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My view: Good for business, good for economy

By Richard Eidlin

For the Deseret News

Published: Wednesday, Aug. 6 2014 12:00 a.m. MDT

Updated: Tuesday, Aug. 5 2014 10:21 p.m. MDT

Some national business organizations have hammered the Environmental Protection Agency (EPA) for proposing new rules on carbon pollution from existing power plants, cutting carbon emissions by 30 percent by 2030, using 2005 levels as a baseline. These arguments are not tenable.

Winston Armani, Deseret News

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Some national business organizations have hammered the Environmental Protection Agency (EPA) for proposing new rules on carbon pollution from existing power plants, cutting carbon emissions by 30 percent by 2030, using 2005 levels as a baseline. These arguments are not tenable.

Climate change is happening, and it will affect every industry. It’s irresponsible for large business advocacy organizations, including the U.S. Chamber of Commerce, to think that our government should stand by and do nothing, while climate-related disasters in 2012 caused more than $139 billion in damages. U.S. taxpayers shelled out $96 billion in climate-related damages in 2012 alone or while sea levels rise 6.6 feet by 2100 – enough to swamp Miami.

The costs from carbon pollution will be terrible for business. Climate change poses tremendous risks: Insurance premiums will skyrocket, electricity prices will soar, jobs will be lost, food and transportation costs will dramatically rise and taxes will likely increase in order to pay for needed infrastructure upgrades.

That’s why business organizations like ours, and many of America’s largest companies, reject the notion that EPA’s rules will destroy the American economy.

A poll released in June by the American Sustainable Business Council (ASBC) found that 64 percent of small business owners believe government regulation is needed to reduce carbon emissions from power plants. This is important because, as the same poll shows, about 1 in 5 small business owners said climate change has already harmed their operations.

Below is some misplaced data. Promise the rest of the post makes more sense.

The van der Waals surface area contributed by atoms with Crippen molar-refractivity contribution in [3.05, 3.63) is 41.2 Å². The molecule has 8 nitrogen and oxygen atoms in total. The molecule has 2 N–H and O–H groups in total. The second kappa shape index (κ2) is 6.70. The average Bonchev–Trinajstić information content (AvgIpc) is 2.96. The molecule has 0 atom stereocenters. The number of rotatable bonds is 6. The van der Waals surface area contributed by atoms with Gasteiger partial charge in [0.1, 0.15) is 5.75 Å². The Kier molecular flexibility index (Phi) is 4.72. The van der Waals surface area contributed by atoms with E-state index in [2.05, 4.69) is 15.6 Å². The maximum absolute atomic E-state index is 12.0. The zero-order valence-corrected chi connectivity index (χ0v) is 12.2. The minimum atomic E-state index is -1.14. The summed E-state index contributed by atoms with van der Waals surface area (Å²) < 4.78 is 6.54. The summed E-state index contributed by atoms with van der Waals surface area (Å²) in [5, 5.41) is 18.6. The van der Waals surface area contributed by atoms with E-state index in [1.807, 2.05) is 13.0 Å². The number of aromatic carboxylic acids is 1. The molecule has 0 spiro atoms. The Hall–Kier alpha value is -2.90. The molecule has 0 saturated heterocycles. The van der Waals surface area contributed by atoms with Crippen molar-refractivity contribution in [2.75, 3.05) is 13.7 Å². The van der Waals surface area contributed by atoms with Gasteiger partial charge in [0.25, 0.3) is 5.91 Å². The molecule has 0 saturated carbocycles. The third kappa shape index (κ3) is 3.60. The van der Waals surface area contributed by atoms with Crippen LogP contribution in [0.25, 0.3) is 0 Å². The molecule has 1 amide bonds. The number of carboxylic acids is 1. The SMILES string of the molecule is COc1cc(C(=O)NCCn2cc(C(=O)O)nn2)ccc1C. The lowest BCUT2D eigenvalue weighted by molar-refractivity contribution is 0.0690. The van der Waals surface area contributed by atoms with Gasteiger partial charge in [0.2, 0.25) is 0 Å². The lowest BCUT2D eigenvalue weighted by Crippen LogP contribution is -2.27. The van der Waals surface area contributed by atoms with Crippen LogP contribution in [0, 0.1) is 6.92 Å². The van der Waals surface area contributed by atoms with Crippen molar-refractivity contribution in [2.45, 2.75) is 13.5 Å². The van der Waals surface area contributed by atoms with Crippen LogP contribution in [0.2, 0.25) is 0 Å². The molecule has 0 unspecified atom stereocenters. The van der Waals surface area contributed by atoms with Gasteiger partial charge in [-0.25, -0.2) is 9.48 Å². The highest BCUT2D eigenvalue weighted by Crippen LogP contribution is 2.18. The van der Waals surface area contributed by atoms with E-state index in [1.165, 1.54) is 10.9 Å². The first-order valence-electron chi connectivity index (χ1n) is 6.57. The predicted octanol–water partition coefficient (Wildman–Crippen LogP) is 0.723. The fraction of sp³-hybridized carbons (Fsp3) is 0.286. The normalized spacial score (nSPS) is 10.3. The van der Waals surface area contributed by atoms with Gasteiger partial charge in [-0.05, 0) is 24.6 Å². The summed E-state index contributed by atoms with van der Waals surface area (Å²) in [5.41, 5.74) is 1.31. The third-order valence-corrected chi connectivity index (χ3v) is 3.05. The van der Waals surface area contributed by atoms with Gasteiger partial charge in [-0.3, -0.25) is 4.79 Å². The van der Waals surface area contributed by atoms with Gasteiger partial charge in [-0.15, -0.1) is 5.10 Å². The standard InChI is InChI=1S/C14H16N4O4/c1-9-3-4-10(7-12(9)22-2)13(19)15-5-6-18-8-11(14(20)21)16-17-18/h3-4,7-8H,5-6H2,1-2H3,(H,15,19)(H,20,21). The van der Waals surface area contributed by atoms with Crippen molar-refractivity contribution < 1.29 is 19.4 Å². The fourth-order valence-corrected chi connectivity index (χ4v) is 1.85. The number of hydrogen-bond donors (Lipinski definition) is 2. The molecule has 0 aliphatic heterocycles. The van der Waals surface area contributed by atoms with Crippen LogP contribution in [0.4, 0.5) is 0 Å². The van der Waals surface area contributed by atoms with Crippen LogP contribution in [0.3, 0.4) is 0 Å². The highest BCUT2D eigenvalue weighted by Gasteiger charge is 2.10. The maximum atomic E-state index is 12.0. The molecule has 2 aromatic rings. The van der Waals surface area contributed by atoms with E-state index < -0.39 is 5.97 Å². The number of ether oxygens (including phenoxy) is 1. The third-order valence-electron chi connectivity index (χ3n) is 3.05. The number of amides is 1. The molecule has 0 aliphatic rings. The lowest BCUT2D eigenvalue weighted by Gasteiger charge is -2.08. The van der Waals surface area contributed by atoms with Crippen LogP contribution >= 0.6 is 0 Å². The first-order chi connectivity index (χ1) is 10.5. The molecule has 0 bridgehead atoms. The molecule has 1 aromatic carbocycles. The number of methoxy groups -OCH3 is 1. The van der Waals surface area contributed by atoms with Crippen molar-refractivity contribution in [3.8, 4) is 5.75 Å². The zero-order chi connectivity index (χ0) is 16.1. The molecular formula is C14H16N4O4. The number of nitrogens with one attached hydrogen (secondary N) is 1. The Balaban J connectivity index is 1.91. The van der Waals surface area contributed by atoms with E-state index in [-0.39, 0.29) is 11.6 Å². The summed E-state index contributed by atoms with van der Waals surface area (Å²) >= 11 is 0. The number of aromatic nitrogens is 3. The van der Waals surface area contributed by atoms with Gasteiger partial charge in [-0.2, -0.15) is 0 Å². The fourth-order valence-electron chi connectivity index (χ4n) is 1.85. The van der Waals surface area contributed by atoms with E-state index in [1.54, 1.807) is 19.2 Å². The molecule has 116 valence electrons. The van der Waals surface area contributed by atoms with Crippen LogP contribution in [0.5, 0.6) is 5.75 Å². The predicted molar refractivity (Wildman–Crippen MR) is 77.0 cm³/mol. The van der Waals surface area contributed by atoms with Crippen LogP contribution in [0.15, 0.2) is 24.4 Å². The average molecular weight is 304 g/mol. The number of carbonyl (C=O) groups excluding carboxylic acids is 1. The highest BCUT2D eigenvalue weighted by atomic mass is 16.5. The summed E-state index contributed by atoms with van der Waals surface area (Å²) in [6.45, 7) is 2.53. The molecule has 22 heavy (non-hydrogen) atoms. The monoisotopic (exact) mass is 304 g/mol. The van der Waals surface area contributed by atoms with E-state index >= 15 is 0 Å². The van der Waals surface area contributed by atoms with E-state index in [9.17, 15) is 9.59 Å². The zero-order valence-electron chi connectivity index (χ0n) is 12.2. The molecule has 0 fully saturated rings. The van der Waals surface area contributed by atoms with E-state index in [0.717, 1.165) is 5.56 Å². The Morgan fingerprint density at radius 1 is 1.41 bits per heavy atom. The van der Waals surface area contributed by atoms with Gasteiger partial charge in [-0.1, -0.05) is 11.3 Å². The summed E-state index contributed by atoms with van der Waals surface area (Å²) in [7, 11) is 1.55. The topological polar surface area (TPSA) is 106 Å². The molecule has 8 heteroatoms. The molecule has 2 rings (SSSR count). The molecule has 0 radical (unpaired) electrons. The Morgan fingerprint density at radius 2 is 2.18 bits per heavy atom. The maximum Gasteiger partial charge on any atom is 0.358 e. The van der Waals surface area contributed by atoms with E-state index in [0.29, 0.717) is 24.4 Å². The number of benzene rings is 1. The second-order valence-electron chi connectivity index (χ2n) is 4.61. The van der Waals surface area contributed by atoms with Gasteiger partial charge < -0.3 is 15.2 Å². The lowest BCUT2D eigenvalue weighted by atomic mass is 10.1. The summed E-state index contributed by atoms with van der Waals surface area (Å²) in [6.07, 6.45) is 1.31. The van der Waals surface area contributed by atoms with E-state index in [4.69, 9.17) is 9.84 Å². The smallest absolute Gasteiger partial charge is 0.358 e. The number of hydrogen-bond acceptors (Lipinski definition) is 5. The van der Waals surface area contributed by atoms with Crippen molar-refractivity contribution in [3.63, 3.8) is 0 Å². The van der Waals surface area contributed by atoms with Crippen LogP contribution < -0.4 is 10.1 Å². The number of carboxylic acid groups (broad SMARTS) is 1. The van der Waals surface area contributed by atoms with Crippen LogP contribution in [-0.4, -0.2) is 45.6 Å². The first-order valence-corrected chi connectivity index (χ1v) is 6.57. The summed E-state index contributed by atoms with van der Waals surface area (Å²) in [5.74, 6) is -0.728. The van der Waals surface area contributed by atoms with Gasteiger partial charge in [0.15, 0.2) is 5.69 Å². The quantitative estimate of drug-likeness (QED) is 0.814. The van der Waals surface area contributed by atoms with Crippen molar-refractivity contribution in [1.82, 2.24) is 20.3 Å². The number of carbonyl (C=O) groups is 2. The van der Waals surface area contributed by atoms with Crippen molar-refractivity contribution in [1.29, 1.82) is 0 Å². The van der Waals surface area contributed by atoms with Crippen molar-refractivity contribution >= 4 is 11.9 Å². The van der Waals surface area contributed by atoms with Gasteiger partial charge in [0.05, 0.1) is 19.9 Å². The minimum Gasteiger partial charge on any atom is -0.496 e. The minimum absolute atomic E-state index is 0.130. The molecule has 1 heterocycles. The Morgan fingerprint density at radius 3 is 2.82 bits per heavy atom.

Perhaps climate skeptics fail to see that the EPA’s proposal will define a market for solutions, not dictate what the solutions are. Perhaps they are unaware that the standards provide for flexibility on the part of governors, or that carbon reductions will enhance this nation’s international credibility and competitiveness. Entrepreneurial activity and private sector capital follows closely in response to government action to address climate change.

Under this plan, states would have extensive options to choose how they meet these standards - and businesses, including utilities, will have time to adapt. EPA’s goals take into account each state’s unique and current energy mix. This is a smart approach that recognizes the dynamic nature of the market and the power of businesses to innovate.

Electricity generation accounts for a third of all U.S. greenhouse gas emissions, more than any other economic sector. Coal plants are the worst offenders of all. In 2012, coal energy was responsible for nearly a quarter of all greenhouse gas emissions in the U.S. The 100 dirtiest power plants in this country are responsible for 3.2 percent of global CO2 emissions - and all but two are coal-fired plants. Cutting these emissions is crucial, but there are multiple paths to accomplish that.

A state like Kansas, which had as many as 4,000 jobs supported by wind energy in 2013, could invest in more wind power. Arizona, which led in solar energy per capita in 2012, could continue its rapid growth. The same could go for Washington State, the leader in hydropower. And states that want to join regional cap-and-trade systems can do so. EPA’s proposal will let states set their own course to meeting these standards.

Smart business people know that clear market signals and regulatory certainty drive investment. EPA’s carbon rules will lead to greater profit and prosperity, boosting economic growth and creating jobs.

What the EPA and many business leaders understand is that failure to address climate change is what will cause the most economic pain. It’s time to tackle climate change before it costs our people, businesses and nation even more.

Richard Eidlin is director of public policy for the American Sustainable Business Council. A previous version of this piece was published in the Daily Progress of Charlottesville, Virginia, and other publications.

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